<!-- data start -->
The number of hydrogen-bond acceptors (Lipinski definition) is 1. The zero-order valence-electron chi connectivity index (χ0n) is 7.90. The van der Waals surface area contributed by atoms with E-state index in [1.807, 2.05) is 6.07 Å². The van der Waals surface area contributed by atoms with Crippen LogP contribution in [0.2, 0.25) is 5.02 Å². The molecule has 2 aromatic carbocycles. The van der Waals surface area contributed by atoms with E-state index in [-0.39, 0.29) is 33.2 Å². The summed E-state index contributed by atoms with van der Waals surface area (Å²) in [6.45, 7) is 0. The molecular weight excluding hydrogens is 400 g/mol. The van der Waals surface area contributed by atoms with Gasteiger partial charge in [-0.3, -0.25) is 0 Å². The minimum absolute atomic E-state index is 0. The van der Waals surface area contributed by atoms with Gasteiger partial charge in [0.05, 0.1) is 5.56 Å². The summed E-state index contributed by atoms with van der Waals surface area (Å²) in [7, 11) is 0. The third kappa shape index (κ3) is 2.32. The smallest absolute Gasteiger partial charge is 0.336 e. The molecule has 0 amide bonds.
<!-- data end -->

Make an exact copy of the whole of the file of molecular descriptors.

The number of hydrogen-bond acceptors (Lipinski definition) is 1. The zero-order valence-electron chi connectivity index (χ0n) is 7.90. The van der Waals surface area contributed by atoms with E-state index in [1.807, 2.05) is 6.07 Å². The van der Waals surface area contributed by atoms with Crippen LogP contribution in [0.2, 0.25) is 5.02 Å². The molecule has 2 aromatic carbocycles. The van der Waals surface area contributed by atoms with E-state index in [-0.39, 0.29) is 33.2 Å². The summed E-state index contributed by atoms with van der Waals surface area (Å²) in [6.45, 7) is 0. The molecular weight excluding hydrogens is 400 g/mol. The van der Waals surface area contributed by atoms with Gasteiger partial charge in [-0.3, -0.25) is 0 Å². The minimum absolute atomic E-state index is 0. The van der Waals surface area contributed by atoms with Gasteiger partial charge in [0.05, 0.1) is 5.56 Å². The summed E-state index contributed by atoms with van der Waals surface area (Å²) in [7, 11) is 0. The third kappa shape index (κ3) is 2.32. The smallest absolute Gasteiger partial charge is 0.336 e. The molecule has 0 amide bonds.